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Iron ore records brutal 10% fall: What every investor needs to know

market crash chart

Hold onto your hats, Fools, because this wild ride is only just getting started.

Panic is likely to set into the markets today in a big way following a brutal fall in the price of iron ore overnight. According to figures provided by the Metal Bulletin Ltd, the steel-making commodity fell for its 10th consecutive session, plunging 10.1% to a new low price of US$44.59 per tonne. That’s down more than 30% over the last month, putting it well and truly in an official bear market.

Of course, the commodity has come under enormous pressure over the last 18 months as a result of a deadly cocktail of waning Chinese demand and a tidal wave of fresh supplies from the world’s largest miners. But there’s even more to the recent plunge than simple supply and demand economics.

Rising stockpiles at Chinese ports as an aside, the latest sell-off has coincided with a free-falling Chinese sharemarket. The Chinese government has thus far been unsuccessful in stemming its local sharemarket’s tailspin with the Fairfax press reporting that more than 40% of listed companies in Shanghai and Shenzhen had been forced into a trading halt to limit any further slides.

Unfortunately, there is no way of knowing what will happen next, or the impact it could have on the global economy. It is particularly relevant to local investors given that China is our biggest trade partner and accounts for roughly two thirds of the global seaborne iron ore.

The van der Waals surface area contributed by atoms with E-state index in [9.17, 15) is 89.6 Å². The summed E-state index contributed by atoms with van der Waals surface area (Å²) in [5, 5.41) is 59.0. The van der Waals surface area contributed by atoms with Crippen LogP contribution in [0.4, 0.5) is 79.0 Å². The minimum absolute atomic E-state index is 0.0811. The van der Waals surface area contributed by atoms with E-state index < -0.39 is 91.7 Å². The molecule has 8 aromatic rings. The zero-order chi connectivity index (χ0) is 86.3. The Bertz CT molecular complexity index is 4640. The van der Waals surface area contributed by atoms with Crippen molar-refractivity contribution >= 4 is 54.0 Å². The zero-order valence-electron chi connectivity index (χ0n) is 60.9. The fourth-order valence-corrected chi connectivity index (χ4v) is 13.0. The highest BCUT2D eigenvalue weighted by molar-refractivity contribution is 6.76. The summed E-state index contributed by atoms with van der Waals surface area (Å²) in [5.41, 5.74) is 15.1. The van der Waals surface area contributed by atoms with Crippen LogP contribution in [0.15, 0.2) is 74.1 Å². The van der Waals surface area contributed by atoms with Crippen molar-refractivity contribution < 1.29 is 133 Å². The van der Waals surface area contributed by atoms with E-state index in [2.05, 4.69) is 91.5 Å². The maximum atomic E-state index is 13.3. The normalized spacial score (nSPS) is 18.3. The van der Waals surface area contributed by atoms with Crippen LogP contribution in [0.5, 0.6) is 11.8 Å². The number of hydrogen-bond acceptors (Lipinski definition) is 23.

That is, if the damage spills into China’s real economy, then what effect would that have on demand for Australian goods and services?

That’s why today, and the foreseeable future, is likely to be brutal for Australia’s iron ore miners. Although they have all desperately tried to lower their costs, it is unlikely that their efforts will be enough to see them remain profitable at today’s prices, let alone if iron ore falls any further.

To be clear, BHP Billiton Limited (ASX: BHP) and Rio Tinto Limited (ASX: RIO) will still make a profit, albeit on thinner margins, but other miners such as BC Iron Limited (ASX: BCI), Arrium Ltd (ASX: ARI) and Mount Gibson Iron Limited (ASX: MGX) will come under intense pressure. Fortescue Metals Group Limited (ASX: FMG) isn’t safe either, given the mountain of debt it must repay over the coming years.

Given the severity of the overnight fall, trading today is likely to be choppy – particularly in the iron ore sector. While I believe investors should limit their exposure to the sector as best possible, it is also important to maintain your cool and not panic, because that’s when irrational decisions get made and capital losses realised.

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Motley Fool contributor Ryan Newman has no position in any stocks mentioned. You can follow Ryan on Twitter @ASXvalueinvest.

The Motley Fool Australia has no position in any of the stocks mentioned. We Fools may not all hold the same opinions, but we all believe that considering a diverse range of insights makes us better investors. The Motley Fool has a disclosure policy. This article contains general investment advice only (under AFSL 400691). Authorised by Bruce Jackson.

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